I dont even think its possible that someone cannot like the writing - there were lines which upon reading all I could do was marvel at the geniusness [if thats a word] of the author and his creativity to come up with such beautiful expressions. I havent read any of his books but I already am a huge fan of Daniel Handler.

Of course, I have to also somewhere conceede that these are not your typical run of the mill kinds of short stories - no Kushwant Singh, Jhumpa Lahiri stuff - these are stories that are abstract leaving you to guess and correlate, and the fact that he repeats the names of his characters adds to this confusion and you kind of question yourself - is this the same Andrea? is this the same Joe? If you just look at the story then its very hard to appreciate this book and many will be tempted to abandon it mid way.

Don't pick up this book hoping that you will get a start and end, with a strong story in between. No, that is not something that will happen.
Pick up this book if you want to soak in some really good writing and let yourself bask in it - and just like you eat your dessert with relish, read this one with the same feeling dont rush through it or the magic will be lost.

Saturday, December 10, 2011

A Comedy of Errors

Rating - * * 1/2 *

Nope, this isnt Shakespeare. Its an Indian author and his commentaries on Project Management with the IT industry as the context.

I had purchased this book at the airport book stall seeing that it was a "thin" book with a humorous touch and so would help me during my dull flight back home. No prizes for guessing the reason why I am writing a review now.

So I picked it up day before yesterday morning and finished it by night - the pace was not rushed and I even snoozed for an hour or so and the other regular things like eating etc. This is a clear indication that this is a no-stress, light book and indeed that is the case.

Its a book in which a fictious manager "Bob" passes on pearls of wisdom on several subjects (project management, people management, strategy, self-management in terms of promotion, branding etc) to "Sam" to whom he has taken a sudden liking for reasons not clear till the very end of the book - actually the ending is so pathetic it made me weep -think the author got tired by then as he ran out of ideas and one-liners, some original and some borrowed and peppered with quite a few cliches.

Its a conversational style book which is very simplistic but that doesnt neccessarily make it bad Simplicity cant be bad else what can justify Chetan Bhagat's phenomenol and self-proclaimed success?? [sarcasm intended]. There are several anecdotes which are informative, funny and ring a bell of truth. I am not sure how much of it can be directly applied to work, but there are definitely some takeaways on "upward management" aka boss management, how to cosy up to your to-be customers, team bonding etc.

The author also does a fine balancing act in the very last segment of his book in which he talks about techniques and strategies related to self-promotion and branding. He lays out some tricks and then as if his consciousness gets the better of him in the end, he plays the "I am an honest guy with a good consciousness" card via Sam. This is typical Indian characteristic - we always shy away in the end after taking the first step in that direction for fear of appearing too greedy and self-motivated. Our "morality" gets the better of us in the end. Why? What is wrong in blowing your own trumpet, in today's corporate world if you have to prevent yourself from donning on the "invisible employee" cap, this has almost become a pre-requiste. Who am i kidding, I myself am still old school believing in the my work will speak for me...eye opener - and to quote Mr Prasana (though he cant claim IP for this line) - You get what you NEGOTIATE, not what you DESERVE. So true!! And we Indians with the slavery virus still running in our blood and ever so eager to please the others that we are horrible at negotiating.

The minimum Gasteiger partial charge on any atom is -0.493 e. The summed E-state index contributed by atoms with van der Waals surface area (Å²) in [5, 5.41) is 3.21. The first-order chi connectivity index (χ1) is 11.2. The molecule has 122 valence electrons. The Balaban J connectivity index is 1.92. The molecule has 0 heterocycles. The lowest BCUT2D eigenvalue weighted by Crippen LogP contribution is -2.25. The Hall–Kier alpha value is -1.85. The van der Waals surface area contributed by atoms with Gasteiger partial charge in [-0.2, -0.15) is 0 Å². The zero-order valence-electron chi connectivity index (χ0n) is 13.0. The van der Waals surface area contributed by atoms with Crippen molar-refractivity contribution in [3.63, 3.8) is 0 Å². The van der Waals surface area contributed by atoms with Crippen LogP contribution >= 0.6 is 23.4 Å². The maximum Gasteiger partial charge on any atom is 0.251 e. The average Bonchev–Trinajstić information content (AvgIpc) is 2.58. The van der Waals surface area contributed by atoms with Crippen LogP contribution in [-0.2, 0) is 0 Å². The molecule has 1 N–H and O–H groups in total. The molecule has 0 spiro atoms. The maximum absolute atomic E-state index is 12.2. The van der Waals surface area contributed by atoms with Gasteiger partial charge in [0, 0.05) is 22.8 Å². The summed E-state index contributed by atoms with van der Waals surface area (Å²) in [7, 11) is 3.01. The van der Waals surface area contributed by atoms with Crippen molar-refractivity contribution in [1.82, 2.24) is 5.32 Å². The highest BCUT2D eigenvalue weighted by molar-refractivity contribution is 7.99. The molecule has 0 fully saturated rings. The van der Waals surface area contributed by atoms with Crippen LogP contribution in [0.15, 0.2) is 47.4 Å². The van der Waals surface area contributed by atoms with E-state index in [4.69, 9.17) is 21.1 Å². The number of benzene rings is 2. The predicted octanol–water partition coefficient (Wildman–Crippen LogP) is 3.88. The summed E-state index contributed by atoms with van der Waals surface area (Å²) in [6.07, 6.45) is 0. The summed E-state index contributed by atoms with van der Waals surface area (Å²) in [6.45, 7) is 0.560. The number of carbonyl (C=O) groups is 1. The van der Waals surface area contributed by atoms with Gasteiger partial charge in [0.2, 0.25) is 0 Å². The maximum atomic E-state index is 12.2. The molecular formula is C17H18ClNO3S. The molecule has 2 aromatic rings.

The book will in many places come across as disconnected and without any theme or story line - which is because there is no story line. Its essentially a management book in a lighter vein. I am myself from the IT industry so as I read the book, I felt that it was something that I could write and that it was modeled after me. I am sure it will resonate 100% with all the indian IT folks out there and on which the author would have hoped to cash on.

[Interesting anecdotes - The Kalahari monkey and the Pharos-pyramid story analogy to the current software development projects is spot on.]

Tuesday, December 6, 2011

The A-Z ToDo List of 2012

I came across this idea in another blog.

Its quite simple - all you need to do is read one book that begins with the letters in the alphabet in 2012 i.e. 26 books each beginning with one of the alphabets.
Its got me pretty excited and I have created my list - well, almost created it...its still a long way to go and I have yet to finalize the list and fill in some of the placeholders, but then this is the fun part (the reading will of course follow).

So here's my list that I have come up till now -
A - Adverbs Couldn't wait till the New Year to start on this book .. now have to find a new one (updated Dec 12th)
B - Buy-o-logy Swapping this one for Bhagavad Gita to show my support after the proposed ban ( see my post ) BELOVED by Toni Morrison
C - Catch 22 or Catcher in the Rye...yet to finalize this one
D - Diary of a Wimpy Kid?
E - Extremely close & incredibly loud
F - Fast Food Nation (Depends if I will get a copy here..) I got this delivered by Flipkart (200bucks) and its on my shelf all set for reading.....
G - Great Indian Novel, The
 H, I, J - not yet decided
K - Kafka on the Shore
L - Liar's Poker or Life is Elsewhere? Life and Times of the Thunderbolt Kid, The
M - Money
N - Neither here or there OR Not on the Label (dropped these options - being frugal is 2012's mantra!!)
O - One flew over the cuckoo's nest
P - Pappilon
Q - Quarantine
R - Rich Dad Poor Dad Ronald Dahl, Best Of
S - Strong Medicine OR Screw it, Lets do it? Selected Works of Sir Aurthur Conan Doyle - Sherlock Holmes
T - To kill a mocking bird (I have to have this one in the list, although there's really tough competition for "T")
U - Unaccustomed Earth OR Until I find you?